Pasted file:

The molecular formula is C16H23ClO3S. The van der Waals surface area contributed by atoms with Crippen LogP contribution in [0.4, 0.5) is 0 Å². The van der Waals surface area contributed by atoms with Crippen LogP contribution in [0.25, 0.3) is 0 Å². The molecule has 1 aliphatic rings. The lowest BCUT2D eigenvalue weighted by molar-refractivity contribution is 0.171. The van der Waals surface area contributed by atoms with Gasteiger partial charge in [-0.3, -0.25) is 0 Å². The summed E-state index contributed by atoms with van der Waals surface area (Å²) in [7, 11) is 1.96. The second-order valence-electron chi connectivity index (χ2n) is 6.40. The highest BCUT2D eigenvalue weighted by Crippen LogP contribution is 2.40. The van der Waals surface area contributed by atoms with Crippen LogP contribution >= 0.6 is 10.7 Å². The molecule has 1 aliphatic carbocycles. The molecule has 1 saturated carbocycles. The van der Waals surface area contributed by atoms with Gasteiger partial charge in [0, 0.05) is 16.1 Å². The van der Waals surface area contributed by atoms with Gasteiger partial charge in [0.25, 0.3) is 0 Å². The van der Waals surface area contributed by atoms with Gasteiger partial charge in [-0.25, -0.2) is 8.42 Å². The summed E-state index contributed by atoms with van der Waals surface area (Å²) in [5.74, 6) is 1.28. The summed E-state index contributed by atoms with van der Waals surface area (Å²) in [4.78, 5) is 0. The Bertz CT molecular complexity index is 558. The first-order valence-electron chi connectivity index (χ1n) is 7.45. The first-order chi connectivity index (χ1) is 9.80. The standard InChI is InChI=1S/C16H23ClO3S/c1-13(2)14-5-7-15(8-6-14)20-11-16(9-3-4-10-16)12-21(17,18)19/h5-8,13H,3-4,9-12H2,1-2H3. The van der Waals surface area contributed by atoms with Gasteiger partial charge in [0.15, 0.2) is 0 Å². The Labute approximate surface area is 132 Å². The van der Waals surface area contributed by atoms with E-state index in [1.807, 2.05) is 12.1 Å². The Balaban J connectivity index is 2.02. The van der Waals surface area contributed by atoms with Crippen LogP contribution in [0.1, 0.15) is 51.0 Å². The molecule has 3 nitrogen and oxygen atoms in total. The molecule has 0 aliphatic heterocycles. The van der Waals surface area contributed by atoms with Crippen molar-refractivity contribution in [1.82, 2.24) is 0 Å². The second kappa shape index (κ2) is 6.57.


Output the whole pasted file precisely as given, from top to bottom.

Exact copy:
The molecular formula is C16H23ClO3S. The van der Waals surface area contributed by atoms with Crippen LogP contribution in [0.4, 0.5) is 0 Å². The van der Waals surface area contributed by atoms with Crippen LogP contribution in [0.25, 0.3) is 0 Å². The molecule has 1 aliphatic rings. The lowest BCUT2D eigenvalue weighted by molar-refractivity contribution is 0.171. The van der Waals surface area contributed by atoms with Gasteiger partial charge in [-0.3, -0.25) is 0 Å². The summed E-state index contributed by atoms with van der Waals surface area (Å²) in [7, 11) is 1.96. The second-order valence-electron chi connectivity index (χ2n) is 6.40. The highest BCUT2D eigenvalue weighted by Crippen LogP contribution is 2.40. The van der Waals surface area contributed by atoms with Crippen LogP contribution >= 0.6 is 10.7 Å². The molecule has 1 aliphatic carbocycles. The molecule has 1 saturated carbocycles. The van der Waals surface area contributed by atoms with Gasteiger partial charge in [0, 0.05) is 16.1 Å². The van der Waals surface area contributed by atoms with Gasteiger partial charge in [0.25, 0.3) is 0 Å². The van der Waals surface area contributed by atoms with Gasteiger partial charge in [-0.25, -0.2) is 8.42 Å². The summed E-state index contributed by atoms with van der Waals surface area (Å²) in [5.74, 6) is 1.28. The summed E-state index contributed by atoms with van der Waals surface area (Å²) in [4.78, 5) is 0. The Bertz CT molecular complexity index is 558. The first-order valence-electron chi connectivity index (χ1n) is 7.45. The first-order chi connectivity index (χ1) is 9.80. The standard InChI is InChI=1S/C16H23ClO3S/c1-13(2)14-5-7-15(8-6-14)20-11-16(9-3-4-10-16)12-21(17,18)19/h5-8,13H,3-4,9-12H2,1-2H3. The van der Waals surface area contributed by atoms with Gasteiger partial charge in [0.15, 0.2) is 0 Å². The Labute approximate surface area is 132 Å². The van der Waals surface area contributed by atoms with E-state index in [1.807, 2.05) is 12.1 Å². The Balaban J connectivity index is 2.02. The van der Waals surface area contributed by atoms with Crippen LogP contribution in [0.1, 0.15) is 51.0 Å². The molecule has 3 nitrogen and oxygen atoms in total. The molecule has 0 aliphatic heterocycles. The van der Waals surface area contributed by atoms with Crippen molar-refractivity contribution in [1.82, 2.24) is 0 Å². The second kappa shape index (κ2) is 6.57.